Last year, my dad was diagnosed with terminal cancer. My dad’s final wish was for my brother to be clean, healthy and working towards a future. All his other children were on the right path, he didn’t have to worry. This was still not enough to make my brother clean. He didn’t even try. This was more of a reason to shut off, dis-connect and completely distance himself from his own family. I was broken. Not only was I losing my dad but I knew now that I was mourning my brother who was still well and truly alive.

There are so many details and stories that I could write for hours and hours. I honestly wouldn’t know where to begin. My family knows now that even though four years feels like a long time, this is just the beginning. He is still no closer to being clean. He is still with his toxic girlfriend. He is still lying. He is still stealing. He is still homeless. Despite every tear I’ve shed from him & every ounce of rage that has travelled through my body…. I still can’t hate him. He is my brother.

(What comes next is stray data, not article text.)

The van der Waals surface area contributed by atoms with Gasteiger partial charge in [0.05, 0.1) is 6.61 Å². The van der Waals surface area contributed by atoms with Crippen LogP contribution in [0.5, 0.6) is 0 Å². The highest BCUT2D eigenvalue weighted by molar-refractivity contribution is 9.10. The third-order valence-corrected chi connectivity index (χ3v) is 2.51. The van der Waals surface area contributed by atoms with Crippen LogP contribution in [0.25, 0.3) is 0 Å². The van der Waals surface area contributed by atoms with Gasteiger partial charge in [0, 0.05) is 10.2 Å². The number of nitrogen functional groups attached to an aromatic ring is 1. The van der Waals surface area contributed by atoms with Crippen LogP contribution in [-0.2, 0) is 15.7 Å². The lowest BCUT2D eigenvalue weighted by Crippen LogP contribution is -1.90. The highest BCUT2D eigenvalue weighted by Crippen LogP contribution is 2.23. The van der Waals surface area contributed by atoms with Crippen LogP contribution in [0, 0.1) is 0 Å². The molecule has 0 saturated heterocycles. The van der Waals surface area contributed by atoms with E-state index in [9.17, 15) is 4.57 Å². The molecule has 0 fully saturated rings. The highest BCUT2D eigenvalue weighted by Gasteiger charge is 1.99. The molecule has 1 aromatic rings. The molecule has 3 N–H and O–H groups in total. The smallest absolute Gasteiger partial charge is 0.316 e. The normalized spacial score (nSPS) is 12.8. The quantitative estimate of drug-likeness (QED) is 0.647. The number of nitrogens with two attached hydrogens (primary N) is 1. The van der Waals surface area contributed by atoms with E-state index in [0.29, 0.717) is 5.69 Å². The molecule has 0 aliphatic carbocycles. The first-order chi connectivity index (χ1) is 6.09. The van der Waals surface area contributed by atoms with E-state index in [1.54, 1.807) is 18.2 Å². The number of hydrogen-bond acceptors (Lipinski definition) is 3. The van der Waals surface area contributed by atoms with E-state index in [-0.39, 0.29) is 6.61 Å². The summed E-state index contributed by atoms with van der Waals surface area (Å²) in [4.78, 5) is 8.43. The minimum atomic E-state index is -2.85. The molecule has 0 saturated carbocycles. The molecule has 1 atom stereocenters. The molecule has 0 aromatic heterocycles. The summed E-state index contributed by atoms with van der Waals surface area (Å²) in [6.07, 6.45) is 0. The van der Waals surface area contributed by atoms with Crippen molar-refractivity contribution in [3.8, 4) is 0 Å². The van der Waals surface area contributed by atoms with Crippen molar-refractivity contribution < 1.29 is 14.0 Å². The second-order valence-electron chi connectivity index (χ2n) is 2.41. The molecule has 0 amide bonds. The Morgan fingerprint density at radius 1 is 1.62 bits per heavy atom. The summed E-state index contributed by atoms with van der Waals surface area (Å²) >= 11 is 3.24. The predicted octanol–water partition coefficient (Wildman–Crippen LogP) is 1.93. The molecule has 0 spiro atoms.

Submitted by: Anonymous


The struggle is real…all of it. From wondering what he is doing constantly to anticipating his next move. Never have I felt so much pain. Pain for him, my parents, for all of us.

When I used to get angry or upset, I would email Dr. Phil or the show intervention hoping that someone would he us. I did this numerous times because this was all I could control. A little over a month ago A & E shared another special called “Dopeman” and since he was in Chicago, I didn’t think it would hurt to reach out to him also.